It all comes down to one run. With the World Cup Season wrapped up, the World Championships brings a whole new level of roll-the-dice to racing downhill.
The steep, short and intense track at the 2018 UCI DH world Championships in Lenzerheide, Switzerland, packed everything a Worlds track needs into three minutes, with plenty of rock gardens, high speed corners and more than enough steep sections to keep even the most die-hard DH’er satisfied. Off the back of some damn wet weather, a perfect day in the mountains greeted the fans who’d turned out in their thousands to watch the races for the coveted world champion’s rainbow jersey and a place in mountain bike history.
Going into the top 10 ranked Elite Women, it was France’s Morganne Charre who was keeping the hot seat warm, after knocking off Swiss rider Janine Hubscher and ruining the Swiss 1-2-3 that they’d held for the majority of the race.
Switzerland’s last hope of a Gold medal lay on the shoulders of Emilie Siegenthaler, who’d been missing from the last World Cup rounds due to a dislocated elbow sustained at the Swiss Championships. Looking strong on the track, she lit up the split times green and to the cheer of home crowds knocked Charre from the top spot.
The Swiss celebrations weren’t to last long, though, as France’s Marine Cabirou set a time nearly five seconds faster than Siegenthaler.
Going into the top five riders, Myriam Nicole was set to strengthen the French presence on the podium. On the comeback from a back injury sustained at the World Cup round in Val di Sole, and a DQ in qualifying, Nicole knew what it would take to win on this track, having won there in 2017. A fast run saw her turn the timing splits green and she France into Gold and Silver positions, taking a big five seconds off Cabirou’s time to lead the field.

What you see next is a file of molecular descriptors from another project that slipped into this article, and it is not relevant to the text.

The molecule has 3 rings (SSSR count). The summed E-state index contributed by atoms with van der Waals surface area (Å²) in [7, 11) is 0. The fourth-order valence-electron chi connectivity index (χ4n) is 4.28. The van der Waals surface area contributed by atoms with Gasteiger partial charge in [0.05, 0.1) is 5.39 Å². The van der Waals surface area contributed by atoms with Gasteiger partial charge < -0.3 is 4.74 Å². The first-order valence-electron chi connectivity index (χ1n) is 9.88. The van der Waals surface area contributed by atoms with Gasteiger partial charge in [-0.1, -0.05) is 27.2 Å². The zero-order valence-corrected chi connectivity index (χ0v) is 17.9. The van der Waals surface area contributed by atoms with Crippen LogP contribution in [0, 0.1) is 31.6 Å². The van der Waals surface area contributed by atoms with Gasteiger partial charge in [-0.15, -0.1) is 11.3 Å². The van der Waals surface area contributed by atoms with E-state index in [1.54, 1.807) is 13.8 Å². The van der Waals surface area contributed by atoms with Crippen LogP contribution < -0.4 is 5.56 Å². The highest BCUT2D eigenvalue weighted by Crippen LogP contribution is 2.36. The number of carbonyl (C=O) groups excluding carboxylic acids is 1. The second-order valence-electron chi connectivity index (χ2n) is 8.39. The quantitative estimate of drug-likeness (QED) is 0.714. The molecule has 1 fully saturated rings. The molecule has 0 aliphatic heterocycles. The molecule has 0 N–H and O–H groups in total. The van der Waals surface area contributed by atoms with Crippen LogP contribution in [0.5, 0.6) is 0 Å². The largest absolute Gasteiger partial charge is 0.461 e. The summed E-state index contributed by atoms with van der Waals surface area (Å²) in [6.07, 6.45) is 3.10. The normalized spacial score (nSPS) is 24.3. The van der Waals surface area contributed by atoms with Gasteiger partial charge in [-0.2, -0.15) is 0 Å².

Tracey Hannah sent it hard for her chance at the Gold medal, and as one of the most committed riders out there she was going all out. In touch with Nicole’s time and picking good lines, she just didn’t have the same pace and lost some time towards the end of the track.
Next up was British hopeful Tahnée Seagrave. Coming off the back of a World Cup season littered with wins, she had all the motivation to aim for victory. An aggressive start saw her up on the timing splits, but riding noticeably more carefully towards the end of the course, she was back on Nicole’s times at Split 4. However, in a final bid for glory she managed to claw back that time and went into the lead just 0.69 seconds. All Seagrave could do was look on nervously from the hotseat, and she had right to be nervous, as Atherton knows what it takes to secure the wins. Having just clocked up an unprecedented sixth World Cup overall title, and with four World Championships titles to her name, Atherton is serious competition. A Silver medal wasn’t what she came for.
Riding hella fast right out the start, Atherton threw everything at the race. Her direct, very quick line through the rock gardens saw her demolish the timing splits. Riding at a pace that no one else in the Women’s field can even challenge, by Split 3 Atherton was already 8.5 seconds ahead of Seagrave’s time.
Extending her blistering pace all the way to the finish, Atherton crossed the line nearly 10 seconds ahead of her competition to claim her fifth World Championships Gold medal and firmly cement her name in the history books.
“I can’t believe it. I knew it was going to be a hard race and that I was going to have to ride fast. It was an amazing race, the crowd was wild all the way down.”
2018 UCI DH World Championships Elite Women’s results